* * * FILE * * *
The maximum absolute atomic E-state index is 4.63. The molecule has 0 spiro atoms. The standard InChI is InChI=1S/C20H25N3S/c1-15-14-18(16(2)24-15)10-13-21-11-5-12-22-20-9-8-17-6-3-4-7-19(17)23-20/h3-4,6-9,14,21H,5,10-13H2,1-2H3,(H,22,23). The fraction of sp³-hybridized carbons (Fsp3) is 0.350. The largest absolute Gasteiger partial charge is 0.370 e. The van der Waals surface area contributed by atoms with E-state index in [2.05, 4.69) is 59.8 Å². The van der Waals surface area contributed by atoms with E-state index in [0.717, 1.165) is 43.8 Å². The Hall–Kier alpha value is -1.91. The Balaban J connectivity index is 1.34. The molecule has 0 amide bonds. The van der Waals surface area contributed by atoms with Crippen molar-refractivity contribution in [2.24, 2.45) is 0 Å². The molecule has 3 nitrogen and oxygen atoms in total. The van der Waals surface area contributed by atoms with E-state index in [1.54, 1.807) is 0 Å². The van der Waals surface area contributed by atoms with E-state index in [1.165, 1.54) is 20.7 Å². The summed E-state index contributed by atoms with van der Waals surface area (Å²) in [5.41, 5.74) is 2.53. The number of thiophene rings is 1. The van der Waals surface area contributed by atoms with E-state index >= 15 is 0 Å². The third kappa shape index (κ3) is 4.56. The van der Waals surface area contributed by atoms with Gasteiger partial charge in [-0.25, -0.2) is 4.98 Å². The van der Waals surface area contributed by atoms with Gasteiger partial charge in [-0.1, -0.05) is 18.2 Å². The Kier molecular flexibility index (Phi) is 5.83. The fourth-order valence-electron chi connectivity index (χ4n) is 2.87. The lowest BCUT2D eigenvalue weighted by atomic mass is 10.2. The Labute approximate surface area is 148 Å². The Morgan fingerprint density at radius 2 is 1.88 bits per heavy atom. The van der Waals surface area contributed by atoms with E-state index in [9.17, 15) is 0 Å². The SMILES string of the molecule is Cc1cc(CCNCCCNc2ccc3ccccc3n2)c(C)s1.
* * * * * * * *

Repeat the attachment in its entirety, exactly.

The maximum absolute atomic E-state index is 4.63. The molecule has 0 spiro atoms. The standard InChI is InChI=1S/C20H25N3S/c1-15-14-18(16(2)24-15)10-13-21-11-5-12-22-20-9-8-17-6-3-4-7-19(17)23-20/h3-4,6-9,14,21H,5,10-13H2,1-2H3,(H,22,23). The fraction of sp³-hybridized carbons (Fsp3) is 0.350. The largest absolute Gasteiger partial charge is 0.370 e. The van der Waals surface area contributed by atoms with E-state index in [2.05, 4.69) is 59.8 Å². The van der Waals surface area contributed by atoms with E-state index in [0.717, 1.165) is 43.8 Å². The Hall–Kier alpha value is -1.91. The Balaban J connectivity index is 1.34. The molecule has 0 amide bonds. The van der Waals surface area contributed by atoms with Crippen molar-refractivity contribution in [2.24, 2.45) is 0 Å². The molecule has 3 nitrogen and oxygen atoms in total. The van der Waals surface area contributed by atoms with E-state index in [1.54, 1.807) is 0 Å². The van der Waals surface area contributed by atoms with E-state index in [1.165, 1.54) is 20.7 Å². The summed E-state index contributed by atoms with van der Waals surface area (Å²) in [5.41, 5.74) is 2.53. The number of thiophene rings is 1. The van der Waals surface area contributed by atoms with E-state index >= 15 is 0 Å². The third kappa shape index (κ3) is 4.56. The van der Waals surface area contributed by atoms with Gasteiger partial charge in [-0.25, -0.2) is 4.98 Å². The van der Waals surface area contributed by atoms with Gasteiger partial charge in [-0.1, -0.05) is 18.2 Å². The Kier molecular flexibility index (Phi) is 5.83. The fourth-order valence-electron chi connectivity index (χ4n) is 2.87. The lowest BCUT2D eigenvalue weighted by atomic mass is 10.2. The Labute approximate surface area is 148 Å². The Morgan fingerprint density at radius 2 is 1.88 bits per heavy atom. The van der Waals surface area contributed by atoms with E-state index in [9.17, 15) is 0 Å². The SMILES string of the molecule is Cc1cc(CCNCCCNc2ccc3ccccc3n2)c(C)s1.